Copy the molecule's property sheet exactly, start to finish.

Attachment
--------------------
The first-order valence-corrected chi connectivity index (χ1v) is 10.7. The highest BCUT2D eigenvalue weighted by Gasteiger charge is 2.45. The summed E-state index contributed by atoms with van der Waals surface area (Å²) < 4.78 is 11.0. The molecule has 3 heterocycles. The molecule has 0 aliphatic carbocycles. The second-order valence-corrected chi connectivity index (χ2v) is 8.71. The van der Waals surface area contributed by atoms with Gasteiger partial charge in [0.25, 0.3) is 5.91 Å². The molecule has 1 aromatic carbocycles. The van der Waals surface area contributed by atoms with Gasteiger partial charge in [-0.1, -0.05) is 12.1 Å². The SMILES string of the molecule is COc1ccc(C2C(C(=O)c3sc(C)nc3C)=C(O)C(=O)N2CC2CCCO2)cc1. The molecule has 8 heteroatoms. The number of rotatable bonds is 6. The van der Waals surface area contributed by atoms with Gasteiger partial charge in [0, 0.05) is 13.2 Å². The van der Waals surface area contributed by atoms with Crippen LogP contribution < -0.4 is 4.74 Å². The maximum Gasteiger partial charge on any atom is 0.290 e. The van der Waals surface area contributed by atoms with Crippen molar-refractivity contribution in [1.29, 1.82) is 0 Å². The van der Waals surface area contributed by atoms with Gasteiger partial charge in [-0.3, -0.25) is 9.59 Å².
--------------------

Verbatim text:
The first-order valence-corrected chi connectivity index (χ1v) is 10.7. The highest BCUT2D eigenvalue weighted by Gasteiger charge is 2.45. The summed E-state index contributed by atoms with van der Waals surface area (Å²) < 4.78 is 11.0. The molecule has 3 heterocycles. The molecule has 0 aliphatic carbocycles. The second-order valence-corrected chi connectivity index (χ2v) is 8.71. The van der Waals surface area contributed by atoms with Gasteiger partial charge in [0.25, 0.3) is 5.91 Å². The molecule has 1 aromatic carbocycles. The van der Waals surface area contributed by atoms with Gasteiger partial charge in [-0.1, -0.05) is 12.1 Å². The SMILES string of the molecule is COc1ccc(C2C(C(=O)c3sc(C)nc3C)=C(O)C(=O)N2CC2CCCO2)cc1. The molecule has 8 heteroatoms. The number of rotatable bonds is 6. The van der Waals surface area contributed by atoms with Gasteiger partial charge in [0, 0.05) is 13.2 Å². The van der Waals surface area contributed by atoms with Crippen LogP contribution < -0.4 is 4.74 Å². The maximum Gasteiger partial charge on any atom is 0.290 e. The van der Waals surface area contributed by atoms with Crippen molar-refractivity contribution in [1.29, 1.82) is 0 Å². The van der Waals surface area contributed by atoms with Gasteiger partial charge in [-0.3, -0.25) is 9.59 Å².